I purchased two of Naivetea’s sample boxes last week and they finally arrived yesterday!! I can’t believe they took just over a week from order to arrival and it was only shipping from 250 miles away but the wait was certainly worth it!
Opening the packet up, Im immediately hit with the sweet and slightly acidic smell of fresh passionfruit, if I closed my eyes I would think someone was holding a fresh cut passionfruit in front of my face!! Such a heady, indulgent, succulent scent!!
I decided to steep in my little oolong yixing pot following Naivetea’s steeping directions… First steep at 50 seconds and the scent is not as prominent as the dry leaf, the flavor is muted but there is definitely some light passionfruit notes in each sip. Second steep at 40 second, the passionfruit flavor is a little more prominent, more juicy with a distinct buttery end note, the liquor has changed to a slightly more vibrant but beautiful yellow color. Third steeping at 50 seconds, and the scent is infinitely more floral and there is still a slight passionfruit flavor which is balanced with a vegetal flavor. Fourth and final steeping because I’m ready for something else, not because this tea has given up all its flavor… this time I steeped for 2 minutes (as Naivetea recommends for the 7th steeping) there is still a distinct passionfruit scent and the flavor is still present but fading a little… All in all this tea is pretty delicious, I expected a slightly more prominent passionfruit flavor due to the powerful scent of the dry leaves but I’m in no way disappointed with what the tea delivered and will absolutely purchase more when this sample is done.
Easy shu pu ehr with thick sweet taste.
No complexity , and was a tad disappointed at how quick I had to brew longer to get a good cup. Got 5 steeps out of 1 tuo, had participated more…
There is candy in my tea…. This gave me quite a surprise haha. I had the expectation that this was going to be hot, spicy, and very bold. To the contrary, it is quite the opposite. The cinnamon adds a soothing effect. This is followed by a smooth black woodsy flavor. The last ingredient blankets the drink in an enticing sweetness. The little candies add a sugared coating. This is a very calm sweet drink. The only spice that lays in this brew is only brief, and in the aftertaste. I like this and it did the job in warming me up.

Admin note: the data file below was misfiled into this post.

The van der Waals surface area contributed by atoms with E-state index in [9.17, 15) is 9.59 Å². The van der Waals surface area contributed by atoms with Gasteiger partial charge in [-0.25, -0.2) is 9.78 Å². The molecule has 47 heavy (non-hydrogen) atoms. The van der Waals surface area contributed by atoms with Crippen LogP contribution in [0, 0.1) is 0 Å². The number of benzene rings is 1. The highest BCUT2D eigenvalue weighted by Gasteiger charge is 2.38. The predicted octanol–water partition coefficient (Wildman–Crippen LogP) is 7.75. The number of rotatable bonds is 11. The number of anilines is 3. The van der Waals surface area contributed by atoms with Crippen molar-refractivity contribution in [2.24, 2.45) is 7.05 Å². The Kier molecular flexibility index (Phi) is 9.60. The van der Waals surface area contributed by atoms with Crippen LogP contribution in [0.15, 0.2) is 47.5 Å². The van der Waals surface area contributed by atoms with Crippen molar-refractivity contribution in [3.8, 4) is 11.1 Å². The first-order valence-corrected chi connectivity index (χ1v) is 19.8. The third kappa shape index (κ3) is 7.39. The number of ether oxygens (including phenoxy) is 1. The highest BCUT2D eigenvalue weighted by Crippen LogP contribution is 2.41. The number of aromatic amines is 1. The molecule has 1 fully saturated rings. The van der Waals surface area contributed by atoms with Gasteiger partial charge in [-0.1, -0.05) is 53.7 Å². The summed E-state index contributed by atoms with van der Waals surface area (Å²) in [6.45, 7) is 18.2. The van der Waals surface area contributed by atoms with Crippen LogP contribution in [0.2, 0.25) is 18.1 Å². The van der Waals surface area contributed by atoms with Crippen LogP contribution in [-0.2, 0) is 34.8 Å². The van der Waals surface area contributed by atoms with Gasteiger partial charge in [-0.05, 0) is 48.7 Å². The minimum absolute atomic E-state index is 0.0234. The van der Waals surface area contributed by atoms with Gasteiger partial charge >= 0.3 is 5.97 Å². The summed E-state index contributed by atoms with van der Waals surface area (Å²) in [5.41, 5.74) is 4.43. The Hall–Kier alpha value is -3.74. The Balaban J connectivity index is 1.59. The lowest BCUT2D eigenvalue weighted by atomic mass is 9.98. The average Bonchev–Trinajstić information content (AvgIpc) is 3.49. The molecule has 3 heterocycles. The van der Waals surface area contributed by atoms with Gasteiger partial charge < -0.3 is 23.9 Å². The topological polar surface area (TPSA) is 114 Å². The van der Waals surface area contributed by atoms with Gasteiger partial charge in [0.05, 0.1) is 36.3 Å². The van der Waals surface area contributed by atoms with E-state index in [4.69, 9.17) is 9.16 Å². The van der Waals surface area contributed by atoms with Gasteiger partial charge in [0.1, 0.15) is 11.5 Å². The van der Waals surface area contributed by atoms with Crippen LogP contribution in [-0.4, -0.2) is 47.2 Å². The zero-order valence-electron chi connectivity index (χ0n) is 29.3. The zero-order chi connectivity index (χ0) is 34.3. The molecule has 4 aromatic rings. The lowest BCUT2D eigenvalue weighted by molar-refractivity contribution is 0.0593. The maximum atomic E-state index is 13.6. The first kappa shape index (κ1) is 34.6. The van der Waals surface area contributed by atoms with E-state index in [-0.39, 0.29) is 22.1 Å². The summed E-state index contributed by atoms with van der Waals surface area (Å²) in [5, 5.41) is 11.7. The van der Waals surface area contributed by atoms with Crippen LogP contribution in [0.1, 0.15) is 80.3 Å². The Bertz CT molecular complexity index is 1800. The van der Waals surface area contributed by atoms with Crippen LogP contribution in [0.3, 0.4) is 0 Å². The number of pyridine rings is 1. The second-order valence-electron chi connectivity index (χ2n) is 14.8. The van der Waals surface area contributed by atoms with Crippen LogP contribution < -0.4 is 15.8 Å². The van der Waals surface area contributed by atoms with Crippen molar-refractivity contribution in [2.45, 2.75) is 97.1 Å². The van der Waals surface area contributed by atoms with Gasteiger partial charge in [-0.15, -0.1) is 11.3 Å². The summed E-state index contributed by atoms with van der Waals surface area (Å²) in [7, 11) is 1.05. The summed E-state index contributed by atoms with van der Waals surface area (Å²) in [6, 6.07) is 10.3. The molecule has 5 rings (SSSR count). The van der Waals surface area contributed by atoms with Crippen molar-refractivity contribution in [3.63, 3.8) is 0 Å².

Flavors: Candy, Smooth, Spices
I had been eying the 6 stocking stuffers set for about a year now. Six teas, all in cute little tins, and for a price that I didn’t think was too bad. I went and bought these earlier this year.
Now, I’m finally getting around to trying them. This is the one for today. I love the smell of this one. The spice is really nice. And to me it smells just a little bit like Davidstea’s Pumpkin Chai, but not as much spice.
Tastewise it’s really good. I like the pumpkin and the spices that are there. I did find as it cooled that it began to get an almost banana flavour to it, which is kind of weird, but otherwise it was really good. It held up to milk and a little sugar really well.
I know Adagio doesn’t always have the best teas out there, but from what I’ve tried so far, they’re really pretty good.
Backlog from yesterday.
Another tea from Dex! I wasn’t too sure about the steeping parameters, so I used 1 tsp per cup with 100C water for about 5 minutes. However, since the leaf was very fluffy, it’s possible I underleafed.
Speaking of that, the dry leaf here is lovely – consistently golden, curly little buds with a some down on top.
I was expecting the usual sweet potato profile for a yunnan on this, but what I got surprised me.
It tasted like pepper! Like freshly ground black pepper!
This wasn’t unpleasant once I got used to it, but it certainly threw me for a loop at first! The liquor itself was a nice medium gold colour, and there was no astringency that I could sense….but…pepper! I’ve never gotten such a taste sensation from a tea before that didn’t have chai spices in it.